The Science Behind Motivation
An article by Sujan Patel gives us information behind the psychology and biology of becoming motivated, and that the act of decision making itself can effect your motivation.
Being motivated is a key part of being successful as an entrepreneur, and as such, it’s a subject that’s always fascinated me. Motivation comes from vision, goal setting, and celebrating small successes, but there’s more to it – there’s actually a science behind motivation.
Psychology – Why is Motivation So Hard?
In truth, it’s all in your head. When you need to do a task, how you think about it has a lot to do with how you complete it – or whether you do it at all. Psychologists have identified three primary sources of resistance to getting things done. Once you can identify these factors in your own thought processes, you can change how you think in order to get yourself motivated.
Resistance: “I have to.” Very few things create resistance as effectively as being forced to do something. Sometimes, you may not even want to do things you usually enjoy, just because you feel you have to! This particular type of resistance keeps many people from taking an entrepreneurial step in their lives, as they don’t want their formerly fun activities to become ‘have to’ tasks.
Solution: “I choose to.” To combat this effect, change how you think. Realize that nothing in life is actually a ‘have to.’ You don’t have to get up, and you don’t have to go to work – you choose to because you enjoy the benefits those actions create. When you focus on the benefits of your actions, resistance melts away.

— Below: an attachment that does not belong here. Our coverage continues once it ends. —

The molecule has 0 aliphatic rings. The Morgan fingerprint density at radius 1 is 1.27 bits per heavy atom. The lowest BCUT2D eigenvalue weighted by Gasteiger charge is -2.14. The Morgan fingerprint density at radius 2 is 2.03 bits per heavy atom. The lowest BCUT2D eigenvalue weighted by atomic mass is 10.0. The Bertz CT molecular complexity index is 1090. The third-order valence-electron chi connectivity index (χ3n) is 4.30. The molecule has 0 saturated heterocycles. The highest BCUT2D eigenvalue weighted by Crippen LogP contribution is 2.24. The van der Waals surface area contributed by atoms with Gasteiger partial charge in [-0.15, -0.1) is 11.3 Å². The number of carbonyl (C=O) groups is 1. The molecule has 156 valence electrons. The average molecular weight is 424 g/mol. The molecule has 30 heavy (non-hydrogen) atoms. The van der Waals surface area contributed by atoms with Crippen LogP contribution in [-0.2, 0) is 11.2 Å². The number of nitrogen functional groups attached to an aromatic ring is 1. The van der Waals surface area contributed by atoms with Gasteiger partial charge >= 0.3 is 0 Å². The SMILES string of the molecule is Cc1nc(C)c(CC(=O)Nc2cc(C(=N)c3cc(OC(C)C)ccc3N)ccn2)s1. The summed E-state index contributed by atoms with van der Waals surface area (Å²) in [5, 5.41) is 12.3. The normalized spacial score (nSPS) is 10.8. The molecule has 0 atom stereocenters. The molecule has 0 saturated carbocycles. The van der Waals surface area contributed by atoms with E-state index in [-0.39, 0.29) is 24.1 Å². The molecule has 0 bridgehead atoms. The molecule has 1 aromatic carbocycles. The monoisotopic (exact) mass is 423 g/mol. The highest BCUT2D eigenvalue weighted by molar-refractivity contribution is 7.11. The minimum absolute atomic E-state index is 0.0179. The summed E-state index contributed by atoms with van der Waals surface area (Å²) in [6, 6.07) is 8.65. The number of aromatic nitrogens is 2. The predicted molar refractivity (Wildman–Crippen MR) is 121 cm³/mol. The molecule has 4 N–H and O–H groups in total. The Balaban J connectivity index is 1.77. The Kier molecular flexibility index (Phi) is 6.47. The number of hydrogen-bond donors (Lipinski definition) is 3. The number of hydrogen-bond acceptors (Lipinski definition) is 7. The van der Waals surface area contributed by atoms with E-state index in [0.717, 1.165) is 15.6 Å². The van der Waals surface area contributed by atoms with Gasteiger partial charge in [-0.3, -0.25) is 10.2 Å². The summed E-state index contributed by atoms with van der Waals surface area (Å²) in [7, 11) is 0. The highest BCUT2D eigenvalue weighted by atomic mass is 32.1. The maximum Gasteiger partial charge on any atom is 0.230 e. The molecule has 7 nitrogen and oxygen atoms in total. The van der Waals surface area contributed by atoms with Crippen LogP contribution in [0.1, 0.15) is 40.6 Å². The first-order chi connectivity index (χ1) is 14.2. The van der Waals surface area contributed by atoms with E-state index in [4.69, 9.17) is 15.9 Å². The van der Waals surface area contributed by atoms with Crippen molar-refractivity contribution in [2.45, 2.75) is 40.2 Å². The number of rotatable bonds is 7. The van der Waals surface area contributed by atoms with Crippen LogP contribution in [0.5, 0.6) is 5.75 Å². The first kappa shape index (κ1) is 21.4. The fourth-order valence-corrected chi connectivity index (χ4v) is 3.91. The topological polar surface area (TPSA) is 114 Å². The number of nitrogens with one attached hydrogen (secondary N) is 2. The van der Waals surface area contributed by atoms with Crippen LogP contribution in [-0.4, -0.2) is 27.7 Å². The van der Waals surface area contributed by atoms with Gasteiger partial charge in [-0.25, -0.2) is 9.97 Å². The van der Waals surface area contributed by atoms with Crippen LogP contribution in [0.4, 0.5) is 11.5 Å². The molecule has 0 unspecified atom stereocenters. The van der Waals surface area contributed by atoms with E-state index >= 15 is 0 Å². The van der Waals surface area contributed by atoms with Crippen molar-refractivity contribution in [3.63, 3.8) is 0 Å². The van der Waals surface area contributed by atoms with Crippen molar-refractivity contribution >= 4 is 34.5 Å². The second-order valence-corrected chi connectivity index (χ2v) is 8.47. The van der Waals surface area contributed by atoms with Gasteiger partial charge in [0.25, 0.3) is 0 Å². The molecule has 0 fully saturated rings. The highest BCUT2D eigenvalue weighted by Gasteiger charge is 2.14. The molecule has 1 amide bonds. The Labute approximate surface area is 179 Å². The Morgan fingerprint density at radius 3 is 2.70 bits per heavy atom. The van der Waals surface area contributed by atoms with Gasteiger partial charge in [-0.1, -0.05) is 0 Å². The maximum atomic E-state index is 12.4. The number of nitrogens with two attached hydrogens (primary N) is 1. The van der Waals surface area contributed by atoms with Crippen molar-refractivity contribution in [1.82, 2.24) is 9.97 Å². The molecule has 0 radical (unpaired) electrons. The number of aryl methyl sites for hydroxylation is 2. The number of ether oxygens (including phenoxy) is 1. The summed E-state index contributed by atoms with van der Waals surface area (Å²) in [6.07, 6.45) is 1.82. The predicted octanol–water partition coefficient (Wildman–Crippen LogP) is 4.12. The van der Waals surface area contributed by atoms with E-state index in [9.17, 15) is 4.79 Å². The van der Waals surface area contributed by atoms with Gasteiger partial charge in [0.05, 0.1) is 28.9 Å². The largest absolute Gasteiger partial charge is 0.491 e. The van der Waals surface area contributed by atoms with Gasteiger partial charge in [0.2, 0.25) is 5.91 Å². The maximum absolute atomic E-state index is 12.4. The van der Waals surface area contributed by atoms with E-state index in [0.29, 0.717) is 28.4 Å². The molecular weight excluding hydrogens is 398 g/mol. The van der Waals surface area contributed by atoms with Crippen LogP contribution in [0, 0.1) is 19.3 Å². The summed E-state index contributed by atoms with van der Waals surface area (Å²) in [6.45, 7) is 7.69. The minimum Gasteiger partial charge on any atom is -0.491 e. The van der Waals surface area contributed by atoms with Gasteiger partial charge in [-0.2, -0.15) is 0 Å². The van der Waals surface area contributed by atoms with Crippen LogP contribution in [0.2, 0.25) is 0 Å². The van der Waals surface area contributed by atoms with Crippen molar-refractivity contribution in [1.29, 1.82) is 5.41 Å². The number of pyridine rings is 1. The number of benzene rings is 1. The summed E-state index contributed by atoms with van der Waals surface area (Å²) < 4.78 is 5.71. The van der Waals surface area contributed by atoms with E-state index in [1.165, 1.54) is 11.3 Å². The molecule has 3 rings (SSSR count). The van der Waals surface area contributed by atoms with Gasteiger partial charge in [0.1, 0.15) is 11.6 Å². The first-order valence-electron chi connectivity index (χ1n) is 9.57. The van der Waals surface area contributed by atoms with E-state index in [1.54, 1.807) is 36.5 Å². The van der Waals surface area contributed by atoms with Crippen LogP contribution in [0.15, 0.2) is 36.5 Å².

Resistance: “I don’t feel right about this.” When you’re approaching a task that’s opposed to your values or beliefs, you’ll likely find that you don’t have a lot of motivation to get it done. As an example, suppose you’re asked to work overtime when you value your family life over your career advancement. In this situation, you’re not likely to have a good attitude since the task conflicts with your beliefs.
Solution: Realign your tasks. There are two ways to better align a task with your values. The first is to change the task. Following the example above, you could see if you could trade extra hours this week with time off next week, so that you’re not actually losing time with your family. Another option is to add value to the task you’re doing. In this instance, you could think about how your extra overtime will allow you to get away with your family this summer on a nice vacation.
Resistance: “I can’t do this.” When you feel unequal to a task, it can be very difficult to get started. The feeling that you’ll certainly fail, or that you don’t know how to begin, will make any distraction seem infinitely more interesting than the task itself.
Solution: Realize that effort creates excellence. Everyone knows the saying “practice makes perfect,” but they rarely apply it to themselves. When you put effort into a task, you’ll get better at doing it. If you need help, ask for it, but don’t let your lack of knowledge stop you. Next time, you won’t have so much resistance to doing that particular task.
Biology – Your Brain on Dopamine
We normally associate dopamine with pleasure, but it has a far wider effect than that. Dopamine has been found to fire before a reward is given, in addition to showing up in times of stress, pain, loss or pleasure. As a result, dopamine levels are now believed to be strongly linked with motivation. Interestingly, one behavioural neuroscientist discovered that rats with lower dopamine levels weren’t willing to climb a small fence to get to a larger pile of food, compared to rats with higher levels of the hormone.